The announcement that the third European Social Forum (ESF) will take place at Alexandra Palace, London this year has opened up really exciting possibilities, both for taking the British anti-war experience to the heart of Europe and for building and strengthening the movement in Britain.
The ESF provides a unique space where social movements can come together to discuss and debate ways of making another world possible.
It is hoped that this year's ESF will attract numbers to rival the 50,000 activists who were in attendance at the Paris ESF last year. Although thousands of activists attend the ESF from all over Europe and beyond, for practical reasons the vast majority of those attending will always come from the host country. As such, in addition to the European planning meetings, there is currently a massive outreach programme going on throughout Britain to let people know what the ESF is about and how they can participate.
In the last couple of months there have been national meetings of those involved in specific interest groups such as the trade unions, non-governmental organisations (NGOs), refugee networks, women's groups and anti-racist groups. There are now eight national trade unions backing the ESF including Unison, Amicus, NUT, CWU and the TGWU, who have provided office space for the ESF administration.
There has been a meeting of NGOs to discuss their input into the ESF with 23 NGOs attending, including the major organisations Cafod, Oxfam and Save the Children. At these meetings support has been agreed for the ESF but also the different groups have discussed how they would like the ESF to look and what themes they would like to be raised. Crucially, groups have networked with each other to discuss seminars and workshops that they want to host.
Equally important, there are meetings planned in localities throughout the country to launch local mobilisations for the ESF and these have been organised by extremely broad-based coalitions. The Birmingham ESF Initiative has already met twice and has the backing of local groups including Stop the War, TUC, Attac, Women's Aid, Friends of the Earth and the Jubilee Debt Campaign. They have organised a programme of six film showings at the Midlands Arts Centre, cultural events and a calendar of events that they will leaflet about the ESF. Similar initiatives are also under way in Hackney and Leeds, and launch meetings are planned in other areas all around the country. They will be promoting the ESF in the local regions, helping people to get involved and fundraising for people to attend.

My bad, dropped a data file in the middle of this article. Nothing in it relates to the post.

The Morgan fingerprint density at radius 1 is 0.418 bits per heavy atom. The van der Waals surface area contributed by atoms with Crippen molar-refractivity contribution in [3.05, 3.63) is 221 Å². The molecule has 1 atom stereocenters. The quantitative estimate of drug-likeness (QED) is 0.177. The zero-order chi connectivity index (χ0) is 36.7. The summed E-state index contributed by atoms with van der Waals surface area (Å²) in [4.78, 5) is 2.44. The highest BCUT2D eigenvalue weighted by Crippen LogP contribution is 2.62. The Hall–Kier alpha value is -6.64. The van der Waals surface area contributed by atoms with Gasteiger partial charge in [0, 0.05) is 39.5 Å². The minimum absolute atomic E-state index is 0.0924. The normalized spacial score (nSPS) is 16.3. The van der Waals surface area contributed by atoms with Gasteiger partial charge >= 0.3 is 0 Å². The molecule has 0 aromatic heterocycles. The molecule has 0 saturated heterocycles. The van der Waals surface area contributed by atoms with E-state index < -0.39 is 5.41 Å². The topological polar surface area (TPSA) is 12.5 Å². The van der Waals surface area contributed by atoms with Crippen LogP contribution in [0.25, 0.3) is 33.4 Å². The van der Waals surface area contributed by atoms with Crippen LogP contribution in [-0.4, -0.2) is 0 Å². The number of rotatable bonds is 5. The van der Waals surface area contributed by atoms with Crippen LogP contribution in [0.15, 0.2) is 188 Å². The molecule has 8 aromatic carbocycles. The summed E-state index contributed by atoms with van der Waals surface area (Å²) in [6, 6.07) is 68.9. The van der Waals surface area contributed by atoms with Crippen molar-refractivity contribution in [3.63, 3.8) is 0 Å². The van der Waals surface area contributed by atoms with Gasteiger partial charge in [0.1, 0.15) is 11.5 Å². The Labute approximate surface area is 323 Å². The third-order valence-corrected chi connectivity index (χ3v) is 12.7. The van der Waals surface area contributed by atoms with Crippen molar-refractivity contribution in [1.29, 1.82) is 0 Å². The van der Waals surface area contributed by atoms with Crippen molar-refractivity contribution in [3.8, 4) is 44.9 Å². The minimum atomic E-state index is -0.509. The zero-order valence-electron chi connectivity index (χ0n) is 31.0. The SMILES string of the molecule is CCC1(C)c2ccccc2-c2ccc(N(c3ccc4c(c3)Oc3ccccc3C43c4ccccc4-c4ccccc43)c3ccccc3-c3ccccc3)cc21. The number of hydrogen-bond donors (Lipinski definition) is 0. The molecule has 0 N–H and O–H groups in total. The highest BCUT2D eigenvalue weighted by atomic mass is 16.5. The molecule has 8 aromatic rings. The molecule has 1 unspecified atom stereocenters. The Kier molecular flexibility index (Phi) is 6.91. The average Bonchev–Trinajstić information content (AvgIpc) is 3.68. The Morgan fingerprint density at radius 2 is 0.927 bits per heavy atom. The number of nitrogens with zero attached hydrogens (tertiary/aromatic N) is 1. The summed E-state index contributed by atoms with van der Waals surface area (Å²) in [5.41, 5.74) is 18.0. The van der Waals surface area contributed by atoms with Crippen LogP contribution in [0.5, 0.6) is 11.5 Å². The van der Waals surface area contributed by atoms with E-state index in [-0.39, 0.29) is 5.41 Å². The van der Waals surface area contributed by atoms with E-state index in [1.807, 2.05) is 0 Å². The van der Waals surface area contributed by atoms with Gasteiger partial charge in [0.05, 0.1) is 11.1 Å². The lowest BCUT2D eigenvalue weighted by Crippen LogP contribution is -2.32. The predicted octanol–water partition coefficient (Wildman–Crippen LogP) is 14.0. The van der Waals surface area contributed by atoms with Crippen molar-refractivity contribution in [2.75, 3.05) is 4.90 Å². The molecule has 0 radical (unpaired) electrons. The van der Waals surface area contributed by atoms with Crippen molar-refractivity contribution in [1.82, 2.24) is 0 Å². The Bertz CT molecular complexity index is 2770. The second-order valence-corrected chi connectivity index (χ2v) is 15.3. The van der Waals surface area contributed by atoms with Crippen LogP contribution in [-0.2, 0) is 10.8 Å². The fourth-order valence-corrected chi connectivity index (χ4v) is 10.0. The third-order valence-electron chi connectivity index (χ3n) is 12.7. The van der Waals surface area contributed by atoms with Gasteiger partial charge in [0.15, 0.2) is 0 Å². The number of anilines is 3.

The ESF can be an important springboard into 2005, when the G8 will come to Britain. The major NGOs are already gearing up for this event. The divide between rich and poor countries has grown and is continuing to grow. It is impossible to predict what the situation in Iraq will be by then and, indeed, what fate awaits Bush and Blair. Whatever the political situation, the links between the different elements of the movement forged by the mobilisation for the ESF will be invaluable.
The anti-war movement has already changed the face of British politics more than any of us could have predicted. The ESF and next year's G8 have the potential to take the movement in Britain another huge leap forward.
To get involved in the ESF and to get details of upcoming organisational meetings see www.fse-esf.org.